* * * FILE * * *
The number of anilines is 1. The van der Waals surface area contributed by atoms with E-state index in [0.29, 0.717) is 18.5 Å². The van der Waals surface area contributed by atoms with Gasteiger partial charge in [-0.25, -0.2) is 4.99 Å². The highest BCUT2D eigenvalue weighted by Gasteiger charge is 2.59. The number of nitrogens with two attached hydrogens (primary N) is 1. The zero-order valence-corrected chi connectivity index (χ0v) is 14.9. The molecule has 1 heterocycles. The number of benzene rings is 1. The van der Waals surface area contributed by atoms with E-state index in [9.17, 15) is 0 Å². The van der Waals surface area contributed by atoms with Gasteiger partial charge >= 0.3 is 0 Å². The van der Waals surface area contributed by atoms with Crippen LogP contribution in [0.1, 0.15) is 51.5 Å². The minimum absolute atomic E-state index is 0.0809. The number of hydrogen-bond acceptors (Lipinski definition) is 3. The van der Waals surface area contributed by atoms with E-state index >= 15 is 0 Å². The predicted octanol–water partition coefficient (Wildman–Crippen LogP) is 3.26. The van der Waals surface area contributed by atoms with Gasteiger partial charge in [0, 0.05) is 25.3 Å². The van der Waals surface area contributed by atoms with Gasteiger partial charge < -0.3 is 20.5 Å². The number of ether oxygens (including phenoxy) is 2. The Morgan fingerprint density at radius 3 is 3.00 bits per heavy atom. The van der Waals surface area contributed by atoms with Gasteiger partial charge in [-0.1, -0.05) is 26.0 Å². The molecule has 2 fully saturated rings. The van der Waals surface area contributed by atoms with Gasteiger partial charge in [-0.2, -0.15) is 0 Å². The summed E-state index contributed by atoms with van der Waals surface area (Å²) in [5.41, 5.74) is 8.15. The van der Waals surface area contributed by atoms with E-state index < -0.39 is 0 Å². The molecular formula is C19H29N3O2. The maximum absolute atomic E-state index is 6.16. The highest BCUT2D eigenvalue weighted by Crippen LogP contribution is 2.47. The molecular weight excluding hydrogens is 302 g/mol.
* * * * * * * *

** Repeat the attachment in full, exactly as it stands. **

The number of anilines is 1. The van der Waals surface area contributed by atoms with E-state index in [0.29, 0.717) is 18.5 Å². The van der Waals surface area contributed by atoms with Gasteiger partial charge in [-0.25, -0.2) is 4.99 Å². The highest BCUT2D eigenvalue weighted by Gasteiger charge is 2.59. The number of nitrogens with two attached hydrogens (primary N) is 1. The zero-order valence-corrected chi connectivity index (χ0v) is 14.9. The molecule has 1 heterocycles. The number of benzene rings is 1. The van der Waals surface area contributed by atoms with E-state index in [9.17, 15) is 0 Å². The van der Waals surface area contributed by atoms with Gasteiger partial charge >= 0.3 is 0 Å². The van der Waals surface area contributed by atoms with Crippen LogP contribution in [0.1, 0.15) is 51.5 Å². The minimum absolute atomic E-state index is 0.0809. The number of hydrogen-bond acceptors (Lipinski definition) is 3. The van der Waals surface area contributed by atoms with E-state index >= 15 is 0 Å². The predicted octanol–water partition coefficient (Wildman–Crippen LogP) is 3.26. The van der Waals surface area contributed by atoms with Gasteiger partial charge in [0, 0.05) is 25.3 Å². The van der Waals surface area contributed by atoms with Gasteiger partial charge < -0.3 is 20.5 Å². The number of ether oxygens (including phenoxy) is 2. The Morgan fingerprint density at radius 3 is 3.00 bits per heavy atom. The van der Waals surface area contributed by atoms with Gasteiger partial charge in [-0.1, -0.05) is 26.0 Å². The molecule has 2 fully saturated rings. The van der Waals surface area contributed by atoms with Gasteiger partial charge in [-0.2, -0.15) is 0 Å². The summed E-state index contributed by atoms with van der Waals surface area (Å²) in [5.41, 5.74) is 8.15. The van der Waals surface area contributed by atoms with E-state index < -0.39 is 0 Å². The molecular formula is C19H29N3O2. The maximum absolute atomic E-state index is 6.16. The highest BCUT2D eigenvalue weighted by Crippen LogP contribution is 2.47. The molecular weight excluding hydrogens is 302 g/mol.